On October 1, 1908, the first production automobile made available to middle class America was the model we all know today as the Model T Ford. Once Henry Ford made the Model T available its popularity took off in a hurry, and in such a short time, Ford had made over 15 million Model T Ford vehicles by 1927. Fast forward to July 1, 2003, Tesla Inc came into the publics eye and introduced America to the all-electric automobile. Tesla is a well-known household brand in modern America as is “EV” or electric vehicle technology. You can’t go down the road to get gas or milk without seeing an all-electric car, SUV, or truck these days. Battery Power is dominating the world backed by the big push to move away from conventional fossil fuels like petroleum. In inner cities and more urban landscapes where cars and trucks have difficulty getting around, folks have turned to EV’s on a smaller scale, E-bikes and E-scooters. Much like all consumables there is always the threat of fire, however, in the case of e-bikes and e-scooters, that treat is exponentially more likely to be realized for a variety of reasons.
Popularity has grown over the battery powered e-bikes and e-scooters worldwide. Much like everything that hits the market so fast and in such quantity, there is typically little to no standards or regulations to govern the products being massed produced, much less updated fire protection code to stay in lock step with the new technology and the new threats of fire that it brings to the equation. The electric scooters and bikes are being powered by lithium-ion batteries. These batteries can offer more power and last longer between charges. Where a lithium-ion battery becomes a threat is when it experiences a reaction known as thermal runaway. “Thermal runaway can be caused by, overheating, damage, prolonged access to moisture and over charging. Since scooters are mostly stored outdoors, they are often exposed to extreme temperatures and excess moisture. Due to the nature of their use, they are often susceptible to physical damage. Rental scooter companies often pay the public to charge the scooters, and they are often charged improperly and in large quantities. The close proximity of the scooters increases the chances of one battery failure causing multiple battery failures in the vicinity. It is also common for these scooters to be charged in egress paths and under stairs in residential occupancies which would prevent egress for people in the building and prevent the fire department from entering the building.” (Jeff Dunkel-NFSA) The FDNY has reported that they have experienced this situation on several occasion over the past two years.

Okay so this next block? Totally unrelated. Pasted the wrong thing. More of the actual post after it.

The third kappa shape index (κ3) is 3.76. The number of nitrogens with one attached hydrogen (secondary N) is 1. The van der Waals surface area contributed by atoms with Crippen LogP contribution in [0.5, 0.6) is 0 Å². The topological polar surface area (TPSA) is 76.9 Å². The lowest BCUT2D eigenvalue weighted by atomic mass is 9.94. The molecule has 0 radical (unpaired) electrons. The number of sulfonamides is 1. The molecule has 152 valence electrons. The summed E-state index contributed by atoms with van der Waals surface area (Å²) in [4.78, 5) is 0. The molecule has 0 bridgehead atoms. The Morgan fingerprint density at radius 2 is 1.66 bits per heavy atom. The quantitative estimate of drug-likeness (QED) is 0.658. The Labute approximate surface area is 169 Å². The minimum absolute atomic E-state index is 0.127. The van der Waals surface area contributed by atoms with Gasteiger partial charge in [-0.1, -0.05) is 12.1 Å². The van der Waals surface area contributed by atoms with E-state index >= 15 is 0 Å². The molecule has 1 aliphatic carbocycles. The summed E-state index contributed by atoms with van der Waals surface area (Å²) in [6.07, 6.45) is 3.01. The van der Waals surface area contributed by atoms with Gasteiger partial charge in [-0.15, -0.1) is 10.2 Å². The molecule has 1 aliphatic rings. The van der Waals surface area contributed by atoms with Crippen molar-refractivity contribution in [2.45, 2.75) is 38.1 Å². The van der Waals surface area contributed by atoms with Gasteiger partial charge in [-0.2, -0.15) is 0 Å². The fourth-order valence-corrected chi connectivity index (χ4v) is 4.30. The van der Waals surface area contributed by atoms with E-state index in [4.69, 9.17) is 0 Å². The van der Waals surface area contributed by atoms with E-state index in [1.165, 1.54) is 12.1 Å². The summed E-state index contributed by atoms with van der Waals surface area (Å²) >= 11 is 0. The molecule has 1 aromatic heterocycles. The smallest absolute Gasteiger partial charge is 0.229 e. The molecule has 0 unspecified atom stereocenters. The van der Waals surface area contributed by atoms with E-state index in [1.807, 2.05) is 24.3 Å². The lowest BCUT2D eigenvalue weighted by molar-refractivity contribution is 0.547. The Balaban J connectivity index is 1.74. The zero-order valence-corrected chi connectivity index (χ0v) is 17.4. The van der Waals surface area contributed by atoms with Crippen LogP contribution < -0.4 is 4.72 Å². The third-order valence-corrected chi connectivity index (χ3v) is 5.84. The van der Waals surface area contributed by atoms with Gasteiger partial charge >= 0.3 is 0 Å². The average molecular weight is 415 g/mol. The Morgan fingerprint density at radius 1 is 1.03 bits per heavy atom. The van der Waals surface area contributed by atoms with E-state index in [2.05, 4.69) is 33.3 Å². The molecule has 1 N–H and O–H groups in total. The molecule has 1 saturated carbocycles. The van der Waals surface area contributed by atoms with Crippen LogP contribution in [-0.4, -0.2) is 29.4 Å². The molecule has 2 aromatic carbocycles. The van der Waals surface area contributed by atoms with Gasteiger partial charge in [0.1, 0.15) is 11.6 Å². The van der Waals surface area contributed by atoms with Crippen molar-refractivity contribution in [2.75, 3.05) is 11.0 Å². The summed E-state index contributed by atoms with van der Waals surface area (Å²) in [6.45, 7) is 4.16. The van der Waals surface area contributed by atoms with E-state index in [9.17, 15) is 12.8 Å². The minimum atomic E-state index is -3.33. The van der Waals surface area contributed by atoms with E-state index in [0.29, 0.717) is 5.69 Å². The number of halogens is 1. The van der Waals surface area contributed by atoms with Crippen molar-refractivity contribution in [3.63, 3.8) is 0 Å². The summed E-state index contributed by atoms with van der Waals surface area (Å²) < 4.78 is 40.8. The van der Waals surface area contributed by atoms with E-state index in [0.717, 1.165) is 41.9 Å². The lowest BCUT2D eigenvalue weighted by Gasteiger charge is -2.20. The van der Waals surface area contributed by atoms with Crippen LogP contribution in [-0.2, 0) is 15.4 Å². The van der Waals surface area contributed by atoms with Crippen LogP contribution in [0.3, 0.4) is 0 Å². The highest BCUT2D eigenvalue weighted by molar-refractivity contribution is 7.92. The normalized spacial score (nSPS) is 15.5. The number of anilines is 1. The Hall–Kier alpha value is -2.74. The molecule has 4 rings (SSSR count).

The FDNY has reported that in New York City alone, fire department officials have documented that e-scooters and e-bikes have sparked more than 160 fires in 2022. That is a 50 percent increase over the 104 e-bike/scooter fires the FDNY reported on in 2021 which killed four people. The death rate for 2022 when the FDNY report came out, was five killed by e-bike/scooter fires, one of the 5 killed was a eight-year-old little girl. The National Fire Protection Agency (NFPA) reported on a study that was conducted on e-bikes/scooters and their popularity. “According to the market research firm Allied Market Research, the global micro mobility market is expected to grow from about $40 billion today to $215 billion by 2030, with much of that growth attributed to the boom in battery-powered electric devices. By next year, roughly 40 million e-bikes are expected to be zipping down city streets worldwide. An incredible transformation of personal electrified transportation technology has taken place around the globe and its showing no signs of slowing down.” (NFPA.org)
With no signs of slowing down, the electric micro mobility market is in need of standards for better fire protection. When all of the hoverboards started to catch on fire in 2016, the UL standard, 2272 was released. UL 2272 is simply a means of mandating the certification of electrical systems found in personal electric micro mobility devices. In 2020 a more specific e-bike, e-scooter standard was introduced, UL 2849. The UL 2849 standard ensures, among other things, that a device’s battery management system is able to monitor and prevent problems like overheating. The hope is that the new proposed changes to NFPA 1 Fire Code will move the needle further on getting more fire protection standards on e-bikes and e-scooters. The changes proposed for the 2024 edition of NFPA 1 would include enhanced safety requirements whenever more than five electric mobility devices are being charged. In addition, part of those requirements would be ensuring the devices and their charging equipment is UL listed.
Electric mobility technology is here to stay. It is up to us, the consumer, to be responsible when purchasing a bike or scooter and ensure they have been made to the highest standard possible. The result of failing to do this in an effort to save a buck, could be deadly. Keep fire prevention in mind, especially when utilizing this newer cutting edge technology.